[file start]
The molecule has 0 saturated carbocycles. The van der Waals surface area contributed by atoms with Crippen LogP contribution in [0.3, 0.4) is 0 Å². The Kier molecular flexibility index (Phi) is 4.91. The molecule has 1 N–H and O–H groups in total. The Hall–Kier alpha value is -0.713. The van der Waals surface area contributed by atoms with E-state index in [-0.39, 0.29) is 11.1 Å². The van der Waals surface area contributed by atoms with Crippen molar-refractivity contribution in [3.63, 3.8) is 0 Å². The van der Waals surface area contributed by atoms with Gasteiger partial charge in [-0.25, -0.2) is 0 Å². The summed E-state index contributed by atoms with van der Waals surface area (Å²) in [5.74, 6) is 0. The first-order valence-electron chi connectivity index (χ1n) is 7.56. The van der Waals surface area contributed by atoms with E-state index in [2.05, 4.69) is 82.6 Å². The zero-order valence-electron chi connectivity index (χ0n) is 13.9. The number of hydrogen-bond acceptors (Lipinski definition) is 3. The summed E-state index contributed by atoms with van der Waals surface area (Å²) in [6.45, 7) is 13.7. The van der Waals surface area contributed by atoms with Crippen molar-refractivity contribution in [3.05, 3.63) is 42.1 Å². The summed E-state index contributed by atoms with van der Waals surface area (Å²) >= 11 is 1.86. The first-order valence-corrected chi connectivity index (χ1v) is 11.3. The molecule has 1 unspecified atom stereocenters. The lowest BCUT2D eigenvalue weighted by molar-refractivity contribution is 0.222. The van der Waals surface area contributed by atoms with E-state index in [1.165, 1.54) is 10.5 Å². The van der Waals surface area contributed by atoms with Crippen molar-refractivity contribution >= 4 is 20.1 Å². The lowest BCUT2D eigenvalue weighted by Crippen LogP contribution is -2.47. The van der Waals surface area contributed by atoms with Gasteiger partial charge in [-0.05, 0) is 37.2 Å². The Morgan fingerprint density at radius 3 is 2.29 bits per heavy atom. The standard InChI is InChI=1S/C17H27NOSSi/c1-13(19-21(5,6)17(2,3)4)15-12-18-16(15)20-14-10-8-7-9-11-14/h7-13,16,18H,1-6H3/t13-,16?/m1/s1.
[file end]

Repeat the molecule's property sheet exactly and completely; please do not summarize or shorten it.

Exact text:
The molecule has 0 saturated carbocycles. The van der Waals surface area contributed by atoms with Crippen LogP contribution in [0.3, 0.4) is 0 Å². The Kier molecular flexibility index (Phi) is 4.91. The molecule has 1 N–H and O–H groups in total. The Hall–Kier alpha value is -0.713. The van der Waals surface area contributed by atoms with E-state index in [-0.39, 0.29) is 11.1 Å². The van der Waals surface area contributed by atoms with Crippen molar-refractivity contribution in [3.63, 3.8) is 0 Å². The van der Waals surface area contributed by atoms with Gasteiger partial charge in [-0.25, -0.2) is 0 Å². The summed E-state index contributed by atoms with van der Waals surface area (Å²) in [5.74, 6) is 0. The first-order valence-electron chi connectivity index (χ1n) is 7.56. The van der Waals surface area contributed by atoms with E-state index in [2.05, 4.69) is 82.6 Å². The zero-order valence-electron chi connectivity index (χ0n) is 13.9. The number of hydrogen-bond acceptors (Lipinski definition) is 3. The summed E-state index contributed by atoms with van der Waals surface area (Å²) in [6.45, 7) is 13.7. The van der Waals surface area contributed by atoms with Crippen molar-refractivity contribution in [3.05, 3.63) is 42.1 Å². The summed E-state index contributed by atoms with van der Waals surface area (Å²) >= 11 is 1.86. The first-order valence-corrected chi connectivity index (χ1v) is 11.3. The molecule has 1 unspecified atom stereocenters. The lowest BCUT2D eigenvalue weighted by molar-refractivity contribution is 0.222. The van der Waals surface area contributed by atoms with E-state index in [1.165, 1.54) is 10.5 Å². The van der Waals surface area contributed by atoms with Crippen molar-refractivity contribution >= 4 is 20.1 Å². The lowest BCUT2D eigenvalue weighted by Crippen LogP contribution is -2.47. The van der Waals surface area contributed by atoms with Gasteiger partial charge in [-0.05, 0) is 37.2 Å². The Morgan fingerprint density at radius 3 is 2.29 bits per heavy atom. The standard InChI is InChI=1S/C17H27NOSSi/c1-13(19-21(5,6)17(2,3)4)15-12-18-16(15)20-14-10-8-7-9-11-14/h7-13,16,18H,1-6H3/t13-,16?/m1/s1.